African dust outbreaks over the western Mediterranean Basin: 11-year characterization of atmospheric circulation patterns and dust source areas
- 1Environmental Department of the Research Center for Energy, Environment and Technology (CIEMAT) – Unidad Asociada en Contaminación Atmosférica CSIC-CIEMAT, Avenida Complutense 40, 28040 Madrid, Spain
- 2Institute of Environmental Assessment & Water Research (IDǼA-CSIC). c/Jordi Girona 18, 08034 Barcelona, Spain
- 3Centro de Investigación Atmosférica de Izaña, Agencia Estatal de Meteorología (AEMET) c/La Marina 20, Santa Cruz de Tenerife, 38071, Spain
- 4Universidad Europea de Canarias, Laureate International Universities, C/Inocencio García, 1, 38300 La Orotava, Spain
- 5Aix-Marseille Université, CNRS, LCE FRE 3416, Marseille, 13331, France
Abstract. The occurrence of African dust outbreaks over different areas of the western Mediterranean Basin were identified on an 11-year period (2001–2011). The main atmospheric circulation patterns causing the transport of African air masses were characterized by means of an objective classification methodology of atmospheric variable fields. Next, the potential source areas of mineral dust, associated to each circulation pattern were identified by trajectory statistical methods. Finally, an impact index was calculated to estimate the incidence of the African dust outbreaks produced during each circulation pattern, in the areas of study.
Four circulation types were obtained (I–IV) and three main potential source areas of African dust were identified (Western Sahara and Morocco; Algeria; northeastern Algeria and Tunisia). The circulation pattern I (24% of the total number of episodic days) produced the transport of dust mainly in summer from Western Sahara, southern Morocco and Tunisia. The circulation pattern IV (33%) brings dust mainly from areas of northern and southern Algeria in summer and autumn, respectively. The circulation pattern II (31%) favored the transport of dust predominantly from northern Algeria, both in spring and summer. Finally, the circulation type III was the less frequently observed (12%). It occurred mainly in spring and with less intensity in winter, carrying dust from Western Sahara and southern Morocco.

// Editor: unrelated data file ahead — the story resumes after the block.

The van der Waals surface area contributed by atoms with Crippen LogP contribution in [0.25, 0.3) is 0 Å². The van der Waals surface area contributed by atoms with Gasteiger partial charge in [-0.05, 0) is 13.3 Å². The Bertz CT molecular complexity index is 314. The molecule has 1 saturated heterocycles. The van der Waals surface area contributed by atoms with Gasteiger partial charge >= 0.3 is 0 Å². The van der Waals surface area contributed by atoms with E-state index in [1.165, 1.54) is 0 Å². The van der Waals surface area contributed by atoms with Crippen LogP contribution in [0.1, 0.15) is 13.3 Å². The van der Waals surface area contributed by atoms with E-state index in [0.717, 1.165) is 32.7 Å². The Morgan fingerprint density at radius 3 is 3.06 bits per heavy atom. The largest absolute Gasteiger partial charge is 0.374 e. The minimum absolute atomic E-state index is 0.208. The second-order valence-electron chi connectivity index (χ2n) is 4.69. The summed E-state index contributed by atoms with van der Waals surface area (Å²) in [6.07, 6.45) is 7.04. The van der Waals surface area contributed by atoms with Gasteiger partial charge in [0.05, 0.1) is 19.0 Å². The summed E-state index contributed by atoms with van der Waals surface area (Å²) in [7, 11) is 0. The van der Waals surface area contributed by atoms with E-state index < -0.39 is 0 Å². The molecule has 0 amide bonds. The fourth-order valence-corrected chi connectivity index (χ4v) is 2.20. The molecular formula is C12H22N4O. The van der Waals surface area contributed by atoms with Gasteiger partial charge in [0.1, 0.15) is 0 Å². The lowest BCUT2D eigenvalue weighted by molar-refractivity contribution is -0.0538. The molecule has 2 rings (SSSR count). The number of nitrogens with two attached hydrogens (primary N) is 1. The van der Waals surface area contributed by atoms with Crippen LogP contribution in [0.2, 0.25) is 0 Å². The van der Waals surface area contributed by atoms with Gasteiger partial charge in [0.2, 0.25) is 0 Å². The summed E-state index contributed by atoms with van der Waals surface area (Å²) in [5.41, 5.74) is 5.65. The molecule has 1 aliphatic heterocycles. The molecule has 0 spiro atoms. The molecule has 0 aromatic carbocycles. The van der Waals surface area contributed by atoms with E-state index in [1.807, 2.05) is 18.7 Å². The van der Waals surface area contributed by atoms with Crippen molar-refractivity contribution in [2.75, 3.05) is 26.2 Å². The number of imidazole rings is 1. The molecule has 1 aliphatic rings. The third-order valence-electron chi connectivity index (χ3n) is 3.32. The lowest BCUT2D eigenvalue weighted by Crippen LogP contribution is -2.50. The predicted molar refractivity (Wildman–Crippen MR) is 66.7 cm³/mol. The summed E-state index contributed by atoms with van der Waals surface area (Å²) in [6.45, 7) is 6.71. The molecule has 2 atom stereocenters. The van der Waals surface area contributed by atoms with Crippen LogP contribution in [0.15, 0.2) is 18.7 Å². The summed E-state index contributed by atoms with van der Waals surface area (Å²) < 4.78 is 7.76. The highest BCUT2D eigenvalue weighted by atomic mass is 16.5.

Our findings point out that the most intense episodes over the western Mediterranean Basin were produced in the summer period by the circulation type I (over the western side of the Iberian Peninsula) and the circulation type IV (over the central and eastern sides of the Iberian Peninsula and the Balearic Islands).